Think about it, in Bible only a few instances of Jesus dealing with spirits/demon possession. But there are many, many more instances in Bible of Jesus dealing with sin, more important core of sin. The focus of Jesus was never on some supernatural spiritual battle inside of us fighting with sin. The focus on Christianity is not the supernatural spiritual world, how that prevents us being perfect
The focus of Christianity has always been about Jesus, not about being perfect and virtuous. The focus of Christianity is not on striving to be a morally perfect person. Let me be clear, of course, the Bible teaches us about good moral behavior. But Good moral teachings are not the foundation of Christianity. They are there, but before we need a moral teacher, we need a Savior. Jesus is more that just a moral teacher, He died on the cross to save us from our sin.
Why do we need a savior? This goes back to the proper Christian definition and worldview on sin. Where does sin come from? The fact is, we are completely helpless against sin. In Romans 5:12 – through disobedience of Adam, sin entered the world through one man. Generations that followed him us, we have the Original Sin inside of us.
What is Original Sin? God created with moral freewill to choose good or evil, but when Adam disobeyed God, ate fruit knowledge, we began to define morality, good/evil ourselves. This is a moral quandary that God allows us to choose to do good/evil, but in eating the fruit, we define ourselves good/evil without an absolute moral standard of God. So basically, Original Sin a moral defect inside of us that rebels against God.
So what is sin? The Christian viewpoint doesn’t define sin as a lack of perfection, need to fight sin. The Christian viewpoint on sin is that we are in a helpless condition of sin. The greatest need that we have is that we need a savior, we need forgiveness.
Rather than the action of sins that we can stop simply by not doing them, we need salvation from the condition of sin that we are in, we need forgiveness. The greatest need that we have is the savior Jesus Christ who walked the path of cross for us.
We can try to fight sin and indeed the Bible teaches us this in many ways to avoid temptation, to seek the fruits of the spirit, to look at the core of our hearts rather than just outward actions. And we can try to fight sin with methods of meditation, martial arts, psychology, spiritual forces. But all these things are like what Apostle John says – 1 John 1:6-7. Salvation is the primary need of the human condition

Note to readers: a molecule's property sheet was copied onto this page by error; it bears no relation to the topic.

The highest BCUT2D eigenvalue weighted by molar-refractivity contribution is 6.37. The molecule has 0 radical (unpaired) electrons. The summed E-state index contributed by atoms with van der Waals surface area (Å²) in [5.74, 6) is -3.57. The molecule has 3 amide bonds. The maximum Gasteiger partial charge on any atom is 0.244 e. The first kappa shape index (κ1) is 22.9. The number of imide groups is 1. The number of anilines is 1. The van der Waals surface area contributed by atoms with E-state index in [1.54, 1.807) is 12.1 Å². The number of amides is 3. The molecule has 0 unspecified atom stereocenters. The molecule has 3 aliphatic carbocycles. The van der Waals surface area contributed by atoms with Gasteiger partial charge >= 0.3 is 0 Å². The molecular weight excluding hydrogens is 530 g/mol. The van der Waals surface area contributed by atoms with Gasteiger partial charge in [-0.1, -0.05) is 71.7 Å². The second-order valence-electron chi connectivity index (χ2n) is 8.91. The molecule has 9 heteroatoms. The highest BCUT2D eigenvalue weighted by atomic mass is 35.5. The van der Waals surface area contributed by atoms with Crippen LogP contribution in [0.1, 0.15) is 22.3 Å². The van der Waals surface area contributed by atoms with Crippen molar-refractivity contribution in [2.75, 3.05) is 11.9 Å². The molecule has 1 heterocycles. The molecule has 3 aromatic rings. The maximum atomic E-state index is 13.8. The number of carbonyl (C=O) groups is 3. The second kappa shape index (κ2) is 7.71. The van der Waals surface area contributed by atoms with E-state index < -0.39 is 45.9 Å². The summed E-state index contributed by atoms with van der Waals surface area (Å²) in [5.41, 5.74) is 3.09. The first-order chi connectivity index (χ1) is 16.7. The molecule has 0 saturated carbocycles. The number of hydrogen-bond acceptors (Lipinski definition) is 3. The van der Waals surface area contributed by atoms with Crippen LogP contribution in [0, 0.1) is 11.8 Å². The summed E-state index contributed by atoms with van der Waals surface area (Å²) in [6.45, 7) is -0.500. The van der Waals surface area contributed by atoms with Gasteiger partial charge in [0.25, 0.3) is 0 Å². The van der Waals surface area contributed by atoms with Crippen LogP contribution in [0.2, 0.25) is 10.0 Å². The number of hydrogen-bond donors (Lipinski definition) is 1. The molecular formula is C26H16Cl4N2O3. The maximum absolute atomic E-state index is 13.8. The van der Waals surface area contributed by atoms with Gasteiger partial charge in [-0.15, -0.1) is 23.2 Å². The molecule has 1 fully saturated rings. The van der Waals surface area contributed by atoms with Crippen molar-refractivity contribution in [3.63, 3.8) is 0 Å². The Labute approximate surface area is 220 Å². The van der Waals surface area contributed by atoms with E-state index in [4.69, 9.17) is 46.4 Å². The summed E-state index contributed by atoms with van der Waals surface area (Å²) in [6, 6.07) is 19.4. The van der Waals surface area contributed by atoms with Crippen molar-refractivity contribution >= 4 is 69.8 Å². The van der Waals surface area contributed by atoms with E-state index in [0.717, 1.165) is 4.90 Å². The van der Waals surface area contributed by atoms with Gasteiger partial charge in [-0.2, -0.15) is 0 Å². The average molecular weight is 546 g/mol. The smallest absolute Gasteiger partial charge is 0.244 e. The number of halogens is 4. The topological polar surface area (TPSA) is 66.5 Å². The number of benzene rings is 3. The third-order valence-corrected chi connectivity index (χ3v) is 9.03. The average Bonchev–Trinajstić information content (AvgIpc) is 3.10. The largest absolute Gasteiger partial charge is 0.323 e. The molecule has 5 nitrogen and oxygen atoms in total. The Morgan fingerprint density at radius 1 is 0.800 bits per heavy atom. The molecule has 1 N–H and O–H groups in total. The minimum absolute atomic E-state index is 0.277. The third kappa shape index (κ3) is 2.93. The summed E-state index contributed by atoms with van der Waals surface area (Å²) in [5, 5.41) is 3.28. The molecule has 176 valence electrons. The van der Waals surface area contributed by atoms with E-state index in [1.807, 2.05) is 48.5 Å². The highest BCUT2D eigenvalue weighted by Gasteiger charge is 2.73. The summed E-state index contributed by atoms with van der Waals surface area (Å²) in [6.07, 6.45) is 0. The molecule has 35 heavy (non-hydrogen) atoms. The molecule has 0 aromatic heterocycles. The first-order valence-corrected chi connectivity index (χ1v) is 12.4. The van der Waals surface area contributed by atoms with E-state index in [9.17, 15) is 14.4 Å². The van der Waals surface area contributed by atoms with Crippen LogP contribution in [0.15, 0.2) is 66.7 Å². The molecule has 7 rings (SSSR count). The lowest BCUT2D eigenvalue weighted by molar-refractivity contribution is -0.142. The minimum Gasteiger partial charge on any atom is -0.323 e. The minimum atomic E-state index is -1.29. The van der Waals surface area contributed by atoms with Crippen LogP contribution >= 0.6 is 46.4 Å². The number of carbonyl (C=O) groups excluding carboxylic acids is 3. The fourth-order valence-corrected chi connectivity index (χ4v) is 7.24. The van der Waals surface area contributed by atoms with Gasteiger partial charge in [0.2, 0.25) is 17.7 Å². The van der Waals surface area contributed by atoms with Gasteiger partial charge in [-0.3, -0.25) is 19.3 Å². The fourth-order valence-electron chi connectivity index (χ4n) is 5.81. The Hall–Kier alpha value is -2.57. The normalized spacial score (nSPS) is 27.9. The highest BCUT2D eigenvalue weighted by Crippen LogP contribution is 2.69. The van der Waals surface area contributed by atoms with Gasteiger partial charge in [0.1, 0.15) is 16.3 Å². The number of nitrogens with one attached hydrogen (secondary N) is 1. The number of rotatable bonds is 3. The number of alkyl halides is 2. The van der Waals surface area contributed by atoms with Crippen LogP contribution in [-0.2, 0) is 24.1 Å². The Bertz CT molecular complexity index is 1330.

In Romans 7:14-23, even Apostle Paul described this well, the inevitable lost battle against sin that I have. Only when Paul realized the inevitability of this lost battle, he concludes it with Romans 7:24-25. Our “battle” against sin is not a battle against the sin at all. Instead, it’s a battle of faith, to submit completely in faith that Jesus Christ is our Lord and Savior. It’s that is by his cross and shed blood, we were made complete, restored relationship with God. We were forgiven by the complete grace of Jesus Christ.
When we accept Jesus into our lives, then our whole lives are under his salvation. In 1 Corinthians 6:11 – We were washed, we were sanctified, we were justified. I gave this verse a few months ago when I preached about sanctification.
Some Christians believe salvation of Jesus Christ is only the justification part. That sanctification is some battle we face against sin and we fight this battle for perfection. But what does the Bible teach us – we were sanctified. Sanctification is something even God gives us by grace. For those who have accepted Jesus as Lord/Savior, he sanctifies and guides our lives.
Hopefully today, we gained a proper biblical Christian viewpoint towards sin. Sin is not something were fighting against in our quest for human perfection. God created us perfect, but we fell and helpless in sin, only savior Jesus Christ can restore that. We need this forgiveness that only Jesus can give us.